14 December 2018 - Finland, Germany and the United Nations Office on Drugs and Crime (UNODC) Myanmar Country Programme have signed agreements for a total of 6.1 million euro to extend the alternative development programme which provides farmers in drug-crop growing areas with viable alternatives to producing illicit crops. The programme runs in Southern Shan State Myanmar and will be extended for a second phase until December 2022.
In 2012, the Government of Myanmar requested UNODC to support the implementation of a cease-fire arrangement between the Government and some Ethnic Armed Groups through the provision of alternative development projects in South Shan State, which accounts for 90 per cent of the opium poppy cultivation in Myanmar. These projects can help the cease-fire by both reducing illicit drugs that fuel and finance conflict, and by enabling farmers to secure their livelihoods by legal means, such as planting licit crops such as coffee.
In South Shan State the first coffee was planted in 2014 and since then, the alternative development programme in Myanmar achieved significant results. UNODC now works with farmers in 55 villages, implementing a long-term strategy that involves supporting the shift from opium production to high-value permanent and sustainable cash crops, while respecting the environment and promoting gender equality.
To ensure sustainability of the initiative and to guarantee access to the market, a farmers' cooperative, Green Gold, was established in 2015 and now represents 968 members. In close cooperation with the Ministry of Agriculture, the programme supported the issuance of 652 land tenure certificates, covering 515 hectares of coffee plantation.
In 2017, the Green Gold Cooperative signed a five-year partnership agreement with the French company Malongo, and in 2018 exported its first container of selected high-quality coffee to the European market.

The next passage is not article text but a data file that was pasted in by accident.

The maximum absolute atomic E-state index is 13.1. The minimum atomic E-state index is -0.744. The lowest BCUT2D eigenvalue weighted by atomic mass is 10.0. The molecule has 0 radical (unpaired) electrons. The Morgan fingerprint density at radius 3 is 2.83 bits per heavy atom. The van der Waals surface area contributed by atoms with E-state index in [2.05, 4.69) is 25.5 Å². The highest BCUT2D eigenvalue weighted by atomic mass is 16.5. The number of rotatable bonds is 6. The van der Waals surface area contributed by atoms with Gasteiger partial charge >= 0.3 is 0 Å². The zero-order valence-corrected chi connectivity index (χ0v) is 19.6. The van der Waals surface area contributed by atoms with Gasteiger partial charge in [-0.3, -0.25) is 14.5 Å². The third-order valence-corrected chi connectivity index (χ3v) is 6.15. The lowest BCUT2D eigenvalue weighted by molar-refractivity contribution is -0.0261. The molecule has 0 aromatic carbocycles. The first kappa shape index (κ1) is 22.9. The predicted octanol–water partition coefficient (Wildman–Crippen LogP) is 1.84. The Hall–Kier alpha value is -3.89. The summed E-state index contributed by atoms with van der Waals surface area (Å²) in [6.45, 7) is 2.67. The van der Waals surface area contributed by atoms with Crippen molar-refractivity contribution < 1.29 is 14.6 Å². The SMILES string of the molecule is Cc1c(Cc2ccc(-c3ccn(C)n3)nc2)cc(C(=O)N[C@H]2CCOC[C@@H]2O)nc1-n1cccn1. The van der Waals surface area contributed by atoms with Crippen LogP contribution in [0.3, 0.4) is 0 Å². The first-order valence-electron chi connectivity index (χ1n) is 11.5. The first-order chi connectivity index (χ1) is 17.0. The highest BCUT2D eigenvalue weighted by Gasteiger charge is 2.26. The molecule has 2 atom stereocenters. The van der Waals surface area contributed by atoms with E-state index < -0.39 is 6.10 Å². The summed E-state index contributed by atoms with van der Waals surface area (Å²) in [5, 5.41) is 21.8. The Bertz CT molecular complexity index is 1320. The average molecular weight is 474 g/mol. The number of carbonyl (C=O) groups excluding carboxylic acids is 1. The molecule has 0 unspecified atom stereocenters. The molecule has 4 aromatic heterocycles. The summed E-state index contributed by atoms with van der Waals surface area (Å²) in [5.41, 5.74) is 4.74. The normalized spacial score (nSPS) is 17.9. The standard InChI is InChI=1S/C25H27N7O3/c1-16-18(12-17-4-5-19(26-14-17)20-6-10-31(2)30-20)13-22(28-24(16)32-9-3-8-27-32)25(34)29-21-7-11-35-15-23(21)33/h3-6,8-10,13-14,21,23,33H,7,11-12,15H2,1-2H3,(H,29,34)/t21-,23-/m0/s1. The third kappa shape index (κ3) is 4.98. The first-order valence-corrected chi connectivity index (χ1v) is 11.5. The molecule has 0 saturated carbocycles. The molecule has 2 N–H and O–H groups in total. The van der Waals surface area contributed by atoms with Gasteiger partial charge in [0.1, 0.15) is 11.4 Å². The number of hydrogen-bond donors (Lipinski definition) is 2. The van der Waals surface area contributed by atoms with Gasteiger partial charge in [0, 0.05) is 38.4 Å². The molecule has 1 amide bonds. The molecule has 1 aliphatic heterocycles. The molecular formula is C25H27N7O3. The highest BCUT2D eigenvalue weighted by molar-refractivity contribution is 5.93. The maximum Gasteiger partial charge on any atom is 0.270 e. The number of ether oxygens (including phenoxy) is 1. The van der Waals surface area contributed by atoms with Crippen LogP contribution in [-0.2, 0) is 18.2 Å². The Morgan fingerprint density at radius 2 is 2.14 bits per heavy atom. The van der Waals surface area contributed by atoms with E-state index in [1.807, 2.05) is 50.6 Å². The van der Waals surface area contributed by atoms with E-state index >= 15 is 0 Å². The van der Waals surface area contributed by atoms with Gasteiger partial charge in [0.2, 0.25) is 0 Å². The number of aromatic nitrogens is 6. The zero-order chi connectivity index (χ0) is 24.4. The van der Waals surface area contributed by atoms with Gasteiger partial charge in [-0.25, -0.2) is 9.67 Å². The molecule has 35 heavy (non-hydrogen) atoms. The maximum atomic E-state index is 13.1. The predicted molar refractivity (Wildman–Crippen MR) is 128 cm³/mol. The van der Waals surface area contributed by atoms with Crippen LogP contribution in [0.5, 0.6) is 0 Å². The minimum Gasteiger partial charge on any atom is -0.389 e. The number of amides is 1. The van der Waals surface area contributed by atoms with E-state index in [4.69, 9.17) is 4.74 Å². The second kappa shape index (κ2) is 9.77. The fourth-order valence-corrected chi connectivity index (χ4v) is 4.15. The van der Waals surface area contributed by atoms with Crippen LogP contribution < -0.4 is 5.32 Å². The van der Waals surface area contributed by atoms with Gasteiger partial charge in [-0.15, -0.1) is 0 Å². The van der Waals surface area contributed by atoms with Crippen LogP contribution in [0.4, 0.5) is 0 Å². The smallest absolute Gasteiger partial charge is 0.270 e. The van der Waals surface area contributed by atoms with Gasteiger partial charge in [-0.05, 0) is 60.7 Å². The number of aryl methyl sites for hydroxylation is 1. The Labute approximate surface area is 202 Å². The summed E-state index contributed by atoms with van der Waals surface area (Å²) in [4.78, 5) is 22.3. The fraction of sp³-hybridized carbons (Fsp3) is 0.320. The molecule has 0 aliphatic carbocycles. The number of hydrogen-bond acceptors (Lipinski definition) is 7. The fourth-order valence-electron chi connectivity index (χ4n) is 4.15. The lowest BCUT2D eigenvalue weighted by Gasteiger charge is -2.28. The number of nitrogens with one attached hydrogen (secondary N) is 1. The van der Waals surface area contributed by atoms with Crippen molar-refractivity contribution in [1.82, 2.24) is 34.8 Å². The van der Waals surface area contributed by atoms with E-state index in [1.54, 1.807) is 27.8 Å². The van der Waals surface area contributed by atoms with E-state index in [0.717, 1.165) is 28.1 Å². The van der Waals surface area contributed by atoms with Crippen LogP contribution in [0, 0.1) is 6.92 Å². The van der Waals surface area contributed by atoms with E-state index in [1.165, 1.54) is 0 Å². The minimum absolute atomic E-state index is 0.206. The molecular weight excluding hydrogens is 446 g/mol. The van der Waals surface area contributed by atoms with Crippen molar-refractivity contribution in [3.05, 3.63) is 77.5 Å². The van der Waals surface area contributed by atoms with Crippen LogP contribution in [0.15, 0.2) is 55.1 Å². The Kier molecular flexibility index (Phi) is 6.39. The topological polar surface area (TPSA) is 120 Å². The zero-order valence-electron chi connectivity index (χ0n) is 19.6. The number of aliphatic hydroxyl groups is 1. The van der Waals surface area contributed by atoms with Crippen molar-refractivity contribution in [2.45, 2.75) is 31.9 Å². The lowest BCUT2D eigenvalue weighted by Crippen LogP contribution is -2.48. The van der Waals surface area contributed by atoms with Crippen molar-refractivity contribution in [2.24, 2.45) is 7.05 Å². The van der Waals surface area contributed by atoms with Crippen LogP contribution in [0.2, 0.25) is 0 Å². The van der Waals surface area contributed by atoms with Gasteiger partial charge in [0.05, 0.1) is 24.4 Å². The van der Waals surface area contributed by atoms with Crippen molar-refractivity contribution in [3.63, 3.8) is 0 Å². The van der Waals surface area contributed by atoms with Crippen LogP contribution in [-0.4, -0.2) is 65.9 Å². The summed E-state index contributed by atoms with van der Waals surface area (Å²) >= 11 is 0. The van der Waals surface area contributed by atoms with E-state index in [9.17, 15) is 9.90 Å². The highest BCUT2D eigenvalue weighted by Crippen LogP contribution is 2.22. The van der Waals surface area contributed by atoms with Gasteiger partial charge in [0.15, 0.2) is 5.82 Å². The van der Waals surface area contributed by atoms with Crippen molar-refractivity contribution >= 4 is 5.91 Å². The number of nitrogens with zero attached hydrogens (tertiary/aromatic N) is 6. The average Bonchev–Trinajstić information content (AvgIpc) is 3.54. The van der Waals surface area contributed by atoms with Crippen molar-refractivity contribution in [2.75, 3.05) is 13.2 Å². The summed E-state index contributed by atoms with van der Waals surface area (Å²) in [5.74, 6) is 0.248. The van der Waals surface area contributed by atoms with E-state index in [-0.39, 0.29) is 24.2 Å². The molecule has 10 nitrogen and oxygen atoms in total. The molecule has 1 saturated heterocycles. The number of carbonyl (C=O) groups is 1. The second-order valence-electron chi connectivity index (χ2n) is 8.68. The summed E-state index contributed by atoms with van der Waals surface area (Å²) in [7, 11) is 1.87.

The UNODC programme also supported the reforestation of 496 hectares and five small-scale initiatives on sustainable use of forest products, implemented by 28 community forest groups involving 1,539 farmers.
Phase II of the project will focus on growth and sustainability. Green Gold has started to review and adjust its statutes and procurement procedures to begin the process of obtaining organic and fair-trade certifications.
Moreover, according to gender equality standards and women empowerment principles Green Gold changed the structure of its administration, now equally divided with eight male and eight female representatives. Phase II will also intensify efforts to increase the visibility of environmental management, with a strong focus on agro-ecological zoning, agroforestry and reforestation.
"UNODC Myanmar looks forward to continuing to support the farmers in Southern Shan state as they build sustainable conditions for development and income generation in villages that have been affected by armed conflict and illicit crop cultivation," said Troels Vester, UNODC Country Manager in Myanmar. He also noted that "We are delighted to see the trust and support from Finland and Germany, changing the lives of thousands of farmers."